The foregoing descriptions of specific embodiments of the present invention, a system and method for improving data integrity and reducing write latency using non-volatile media, have been presented for purpose of illustration and description. They are not intended to be exhaustive or to limit the invention to the precise form disclosed, and obviously many modifications and variations are possible in light of the above teaching. The embodiments were chosen and described in order to best explain the principles of the invention and its practical application, to thereby enable others skilled in the art to best utilize the invention and various embodiments with various modifications as are suited to the particular use contemplated. It is intended that the scope of the invention be defined by the Claims appended hereto and their equivalents.
|Cited Patent||Filing date||Publication date||Applicant||Title|
|US3478325||Jan 16, 1967||Nov 11, 1969||Ibm||Delay line data transfer apparatus|
|US5542066 *||Dec 23, 1993||Jul 30, 1996||International Business Machines Corporation||Destaging modified data blocks from cache memory|
|US5586291 *||Dec 23, 1994||Dec 17, 1996||Emc Corporation||Disk controller with volatile and non-volatile cache memories|
|US5636355 *||Jun 30, 1993||Jun 3, 1997||Digital Equipment Corporation||Disk cache management techniques using non-volatile storage|
|US5754888 *||Jan 18, 1996||May 19, 1998||The Board Of Governors For Higher Education, State Of Rhode Island And Providence Plantations||System for destaging data during idle time by transferring to destage buffer, marking segment blank , reodering data in buffer, and transferring to beginning of segment|
|US5761705 *||Apr 4, 1996||Jun 2, 1998||Symbios, Inc.||Methods and structure for maintaining cache consistency in a RAID controller having redundant caches|
|US5778418 *||Aug 8, 1994||Jul 7, 1998||Sandisk Corporation||Mass computer storage system having both solid state and rotating disk types of memory|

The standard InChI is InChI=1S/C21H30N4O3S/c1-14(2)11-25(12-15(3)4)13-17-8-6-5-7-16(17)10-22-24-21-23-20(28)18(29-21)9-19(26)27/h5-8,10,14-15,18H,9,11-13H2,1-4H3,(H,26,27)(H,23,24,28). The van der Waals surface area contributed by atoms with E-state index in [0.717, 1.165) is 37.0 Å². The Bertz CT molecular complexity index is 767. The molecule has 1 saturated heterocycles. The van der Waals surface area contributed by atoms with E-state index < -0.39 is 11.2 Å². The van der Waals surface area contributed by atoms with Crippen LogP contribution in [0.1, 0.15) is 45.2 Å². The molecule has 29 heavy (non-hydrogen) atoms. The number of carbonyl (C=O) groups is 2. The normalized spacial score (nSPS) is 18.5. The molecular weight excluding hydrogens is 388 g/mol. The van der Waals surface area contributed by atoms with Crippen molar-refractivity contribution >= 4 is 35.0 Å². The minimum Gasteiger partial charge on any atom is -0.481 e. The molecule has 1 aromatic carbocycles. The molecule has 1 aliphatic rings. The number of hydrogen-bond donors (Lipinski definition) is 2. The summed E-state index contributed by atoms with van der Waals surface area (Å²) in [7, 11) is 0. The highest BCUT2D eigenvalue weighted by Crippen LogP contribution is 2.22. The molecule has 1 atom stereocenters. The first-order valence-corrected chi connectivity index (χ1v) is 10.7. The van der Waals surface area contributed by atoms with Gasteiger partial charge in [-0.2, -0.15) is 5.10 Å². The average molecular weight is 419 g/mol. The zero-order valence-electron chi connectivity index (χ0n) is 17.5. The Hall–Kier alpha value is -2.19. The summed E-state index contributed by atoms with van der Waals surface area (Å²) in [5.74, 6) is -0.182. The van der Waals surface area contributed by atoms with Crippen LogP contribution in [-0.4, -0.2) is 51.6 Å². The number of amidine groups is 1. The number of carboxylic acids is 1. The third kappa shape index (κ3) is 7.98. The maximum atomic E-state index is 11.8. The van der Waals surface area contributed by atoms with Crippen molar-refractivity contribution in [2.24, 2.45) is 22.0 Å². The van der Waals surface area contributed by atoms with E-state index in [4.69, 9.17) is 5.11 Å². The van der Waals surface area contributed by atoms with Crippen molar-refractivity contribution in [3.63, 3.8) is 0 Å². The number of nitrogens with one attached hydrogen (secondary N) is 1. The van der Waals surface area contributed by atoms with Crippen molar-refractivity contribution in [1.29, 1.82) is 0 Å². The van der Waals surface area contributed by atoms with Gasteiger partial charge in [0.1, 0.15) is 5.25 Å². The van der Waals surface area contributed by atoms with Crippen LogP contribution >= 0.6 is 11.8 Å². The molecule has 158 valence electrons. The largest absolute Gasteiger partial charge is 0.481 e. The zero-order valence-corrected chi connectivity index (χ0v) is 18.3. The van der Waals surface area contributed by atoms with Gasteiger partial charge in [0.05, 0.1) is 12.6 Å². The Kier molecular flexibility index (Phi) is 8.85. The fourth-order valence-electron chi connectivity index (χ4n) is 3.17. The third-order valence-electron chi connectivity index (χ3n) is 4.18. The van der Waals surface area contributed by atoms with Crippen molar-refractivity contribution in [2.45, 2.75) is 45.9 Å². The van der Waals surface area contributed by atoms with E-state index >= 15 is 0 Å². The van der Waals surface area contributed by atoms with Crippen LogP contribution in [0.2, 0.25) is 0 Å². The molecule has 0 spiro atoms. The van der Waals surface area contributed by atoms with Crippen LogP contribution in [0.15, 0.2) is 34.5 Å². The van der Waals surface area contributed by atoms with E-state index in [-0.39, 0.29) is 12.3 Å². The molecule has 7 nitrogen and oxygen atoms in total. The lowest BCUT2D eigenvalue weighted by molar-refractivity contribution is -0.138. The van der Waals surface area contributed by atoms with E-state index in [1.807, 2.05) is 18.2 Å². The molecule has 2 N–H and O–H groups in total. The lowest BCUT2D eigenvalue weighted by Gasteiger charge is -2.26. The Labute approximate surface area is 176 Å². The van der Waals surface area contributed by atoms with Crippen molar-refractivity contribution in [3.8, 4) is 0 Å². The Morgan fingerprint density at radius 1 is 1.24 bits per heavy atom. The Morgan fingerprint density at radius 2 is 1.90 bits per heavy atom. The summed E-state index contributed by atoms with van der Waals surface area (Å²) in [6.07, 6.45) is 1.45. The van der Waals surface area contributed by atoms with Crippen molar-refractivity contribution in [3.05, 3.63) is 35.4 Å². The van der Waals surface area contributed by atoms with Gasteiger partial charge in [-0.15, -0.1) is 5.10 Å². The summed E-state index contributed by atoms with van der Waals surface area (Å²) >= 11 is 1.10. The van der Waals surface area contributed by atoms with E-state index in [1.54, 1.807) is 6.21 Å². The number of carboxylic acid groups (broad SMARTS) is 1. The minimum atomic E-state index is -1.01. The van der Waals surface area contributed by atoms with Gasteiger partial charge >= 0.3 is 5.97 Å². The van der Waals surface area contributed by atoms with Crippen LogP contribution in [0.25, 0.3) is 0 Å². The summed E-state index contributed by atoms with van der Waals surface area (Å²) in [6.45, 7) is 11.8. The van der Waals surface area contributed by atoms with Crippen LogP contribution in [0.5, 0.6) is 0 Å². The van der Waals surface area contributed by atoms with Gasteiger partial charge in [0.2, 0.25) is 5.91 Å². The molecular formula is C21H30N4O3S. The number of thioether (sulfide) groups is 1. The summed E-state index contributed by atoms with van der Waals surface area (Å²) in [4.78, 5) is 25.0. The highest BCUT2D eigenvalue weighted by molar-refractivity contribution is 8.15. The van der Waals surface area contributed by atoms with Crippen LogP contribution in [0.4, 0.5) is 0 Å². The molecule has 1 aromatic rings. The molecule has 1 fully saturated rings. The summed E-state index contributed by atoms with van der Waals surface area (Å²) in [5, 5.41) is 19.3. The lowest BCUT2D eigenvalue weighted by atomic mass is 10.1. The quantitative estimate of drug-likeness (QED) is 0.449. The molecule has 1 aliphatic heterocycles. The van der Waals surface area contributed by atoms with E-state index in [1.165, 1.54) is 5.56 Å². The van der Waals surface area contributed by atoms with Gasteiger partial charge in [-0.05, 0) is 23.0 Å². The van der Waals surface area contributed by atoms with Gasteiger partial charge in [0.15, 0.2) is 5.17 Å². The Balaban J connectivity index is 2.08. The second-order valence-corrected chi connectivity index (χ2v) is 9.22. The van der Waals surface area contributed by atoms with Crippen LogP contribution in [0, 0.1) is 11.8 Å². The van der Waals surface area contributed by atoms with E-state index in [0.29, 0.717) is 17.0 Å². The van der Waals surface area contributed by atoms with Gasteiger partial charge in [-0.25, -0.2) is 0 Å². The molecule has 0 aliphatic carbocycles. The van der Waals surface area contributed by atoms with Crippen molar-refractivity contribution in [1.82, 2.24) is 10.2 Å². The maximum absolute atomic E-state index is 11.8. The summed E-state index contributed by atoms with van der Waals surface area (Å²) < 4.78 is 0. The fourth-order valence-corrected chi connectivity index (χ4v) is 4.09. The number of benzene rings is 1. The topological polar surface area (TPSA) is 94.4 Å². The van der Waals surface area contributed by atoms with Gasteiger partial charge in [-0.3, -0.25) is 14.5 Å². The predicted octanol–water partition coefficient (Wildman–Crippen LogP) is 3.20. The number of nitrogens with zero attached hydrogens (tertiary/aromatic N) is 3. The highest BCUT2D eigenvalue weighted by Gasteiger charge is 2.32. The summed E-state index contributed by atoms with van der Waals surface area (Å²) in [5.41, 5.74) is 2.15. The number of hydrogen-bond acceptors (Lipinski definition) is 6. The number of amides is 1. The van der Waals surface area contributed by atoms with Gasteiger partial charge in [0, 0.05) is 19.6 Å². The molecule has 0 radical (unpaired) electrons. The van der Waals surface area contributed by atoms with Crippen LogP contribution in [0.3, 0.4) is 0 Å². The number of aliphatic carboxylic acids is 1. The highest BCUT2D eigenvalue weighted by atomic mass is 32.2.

|US6295577 *||Feb 23, 1999||Sep 25, 2001||Seagate Technology Llc||Disc storage system having a non-volatile cache to store write data in the event of a power failure|
|US6798599 *||Sep 5, 2001||Sep 28, 2004||Seagate Technology Llc||Disc storage system employing non-volatile magnetoresistive random access memory|
|US6968450 *||Jun 1, 2002||Nov 22, 2005||Western Digital Technologies, Inc.||Disk drive caching initial host requested data in non-volatile semiconductor memory to reduce start-up time of a host computer|
|US7003623 *||Feb 25, 2003||Feb 21, 2006||Power Quotient International Co., Ltd.||Solid state disk on module with high speed data transmission|
|US7099993 *||Sep 24, 2003||Aug 29, 2006||Seagate Technology Llc||Multi-level caching in data storage devices|
|US7136973 *||Feb 4, 2004||Nov 14, 2006||Sandisk Corporation||Dual media storage device|
|US7177983||Aug 12, 2003||Feb 13, 2007||Intel Corporation||Managing dirty evicts from a cache|
|US7610445 *||Jul 18, 2005||Oct 27, 2009||Palm, Inc.||System and method for improving data integrity and memory performance using non-volatile media|
|1||*||Computer Architecture a Quantitative Approach, 3rd edition, Hennessy & Patterson, 2003, Morgan Kaufman, pp. 691,774.|
|2||*||IEEE 100 The Authoritative Dictionary of IEEE Standards Terms 7th edition, 2000, IEEE Press, pp. 882, 1104.|
|3||John L. Hennessy and David A. Patterson, Computer Architecture a Quantitative Approach, Memory Approach, 1990, 4 pages, Morgan Kaufmann Publishers, 1990 San Francisco, CA.|
|4||Joris Evers, WinHEC: Samsung to Show "Flash" Laptop Hard Drives, http://www.pcworld.com/printable/article/id,120566/printable.html., PC World, Apr. 25, 2005, 2 pages.|
|5||*||The Cache Memory Book, 2nd edition, Jim Handy, Academic Press 1998, p. 207.|
|6||*||Varma et al., "Destage Algorithms for Disk Arrays with Nonvolatile Caches," IEEE Tr. Computers, Feb. 1998, pp. 228-235.|
|U.S. Classification||711/103, 711/104, 711/E12.008, 711/105, 711/E12.001|
|Cooperative Classification||G06F12/0866, G06F12/0804|
|May 3, 2013||AS||Assignment|
Owner name: PALM, INC., CALIFORNIA
Free format text: ASSIGNMENT OF ASSIGNORS INTEREST;ASSIGNOR:HEWLETT-PACKARD DEVELOPMENT COMPANY, L.P.;REEL/FRAME:030341/0459
Effective date: 20130430
|Dec 18, 2013||AS||Assignment|
Owner name: HEWLETT-PACKARD DEVELOPMENT COMPANY, L.P., TEXAS
Free format text: ASSIGNMENT OF ASSIGNORS INTEREST;ASSIGNOR:PALM, INC.;REEL/FRAME:031837/0659
Effective date: 20131218
Owner name: PALM, INC., CALIFORNIA
Free format text: ASSIGNMENT OF ASSIGNORS INTEREST;ASSIGNOR:HEWLETT-PACKARD DEVELOPMENT COMPANY, L.P.;REEL/FRAME:031837/0544
Effective date: 20131218
Owner name: HEWLETT-PACKARD DEVELOPMENT COMPANY, L.P., TEXAS
Free format text: ASSIGNMENT OF ASSIGNORS INTEREST;ASSIGNOR:PALM, INC.;REEL/FRAME:031837/0239
Effective date: 20131218
|Jan 28, 2014||AS||Assignment|
Owner name: QUALCOMM INCORPORATED, CALIFORNIA
Free format text: ASSIGNMENT OF ASSIGNORS INTEREST;ASSIGNORS:HEWLETT-PACKARD COMPANY;HEWLETT-PACKARD DEVELOPMENT COMPANY, L.P.;PALM, INC.;REEL/FRAME:032177/0210
Effective date: 20140123
|Apr 24, 2015||FPAY||Fee payment|
Year of fee payment: 4